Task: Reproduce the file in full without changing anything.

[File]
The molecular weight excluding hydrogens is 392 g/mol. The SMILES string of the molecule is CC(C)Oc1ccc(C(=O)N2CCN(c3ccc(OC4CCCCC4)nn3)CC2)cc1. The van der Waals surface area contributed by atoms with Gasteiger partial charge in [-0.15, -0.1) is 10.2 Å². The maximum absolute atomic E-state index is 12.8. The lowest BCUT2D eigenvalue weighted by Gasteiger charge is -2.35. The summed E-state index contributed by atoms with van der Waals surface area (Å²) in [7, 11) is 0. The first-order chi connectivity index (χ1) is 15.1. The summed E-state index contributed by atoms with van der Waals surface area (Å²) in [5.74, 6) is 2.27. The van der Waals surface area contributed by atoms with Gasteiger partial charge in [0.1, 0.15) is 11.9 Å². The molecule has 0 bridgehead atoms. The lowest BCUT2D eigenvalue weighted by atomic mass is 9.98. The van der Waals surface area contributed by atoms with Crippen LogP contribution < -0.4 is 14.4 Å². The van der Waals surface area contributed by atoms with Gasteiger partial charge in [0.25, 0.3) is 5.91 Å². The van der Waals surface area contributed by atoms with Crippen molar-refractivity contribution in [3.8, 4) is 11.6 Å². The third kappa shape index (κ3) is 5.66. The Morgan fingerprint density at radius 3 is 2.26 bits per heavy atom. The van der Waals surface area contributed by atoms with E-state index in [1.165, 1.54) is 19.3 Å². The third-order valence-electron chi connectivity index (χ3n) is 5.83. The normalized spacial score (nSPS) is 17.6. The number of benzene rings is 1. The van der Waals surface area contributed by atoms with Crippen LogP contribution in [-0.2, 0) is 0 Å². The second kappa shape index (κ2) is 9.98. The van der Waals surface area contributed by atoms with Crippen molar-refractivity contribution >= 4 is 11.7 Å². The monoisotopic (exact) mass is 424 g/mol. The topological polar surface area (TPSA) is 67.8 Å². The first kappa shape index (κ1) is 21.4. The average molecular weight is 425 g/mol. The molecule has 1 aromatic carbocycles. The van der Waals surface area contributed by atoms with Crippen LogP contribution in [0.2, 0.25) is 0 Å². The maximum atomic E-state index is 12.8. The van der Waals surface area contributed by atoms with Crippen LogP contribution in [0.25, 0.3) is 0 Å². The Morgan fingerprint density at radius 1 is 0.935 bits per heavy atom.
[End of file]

The molecular weight excluding hydrogens is 392 g/mol. The SMILES string of the molecule is CC(C)Oc1ccc(C(=O)N2CCN(c3ccc(OC4CCCCC4)nn3)CC2)cc1. The van der Waals surface area contributed by atoms with Gasteiger partial charge in [-0.15, -0.1) is 10.2 Å². The maximum absolute atomic E-state index is 12.8. The lowest BCUT2D eigenvalue weighted by Gasteiger charge is -2.35. The summed E-state index contributed by atoms with van der Waals surface area (Å²) in [7, 11) is 0. The first-order chi connectivity index (χ1) is 15.1. The summed E-state index contributed by atoms with van der Waals surface area (Å²) in [5.74, 6) is 2.27. The van der Waals surface area contributed by atoms with Gasteiger partial charge in [0.1, 0.15) is 11.9 Å². The molecule has 0 bridgehead atoms. The lowest BCUT2D eigenvalue weighted by atomic mass is 9.98. The van der Waals surface area contributed by atoms with Crippen LogP contribution < -0.4 is 14.4 Å². The van der Waals surface area contributed by atoms with Gasteiger partial charge in [0.25, 0.3) is 5.91 Å². The van der Waals surface area contributed by atoms with Crippen molar-refractivity contribution in [3.8, 4) is 11.6 Å². The third kappa shape index (κ3) is 5.66. The Morgan fingerprint density at radius 3 is 2.26 bits per heavy atom. The van der Waals surface area contributed by atoms with E-state index in [1.165, 1.54) is 19.3 Å². The third-order valence-electron chi connectivity index (χ3n) is 5.83. The normalized spacial score (nSPS) is 17.6. The number of benzene rings is 1. The van der Waals surface area contributed by atoms with Crippen LogP contribution in [-0.2, 0) is 0 Å². The second kappa shape index (κ2) is 9.98. The van der Waals surface area contributed by atoms with Crippen molar-refractivity contribution >= 4 is 11.7 Å². The monoisotopic (exact) mass is 424 g/mol. The topological polar surface area (TPSA) is 67.8 Å². The first kappa shape index (κ1) is 21.4. The average molecular weight is 425 g/mol. The molecule has 1 aromatic carbocycles. The van der Waals surface area contributed by atoms with Crippen LogP contribution in [0.2, 0.25) is 0 Å². The maximum atomic E-state index is 12.8. The van der Waals surface area contributed by atoms with Crippen LogP contribution in [0.25, 0.3) is 0 Å². The Morgan fingerprint density at radius 1 is 0.935 bits per heavy atom.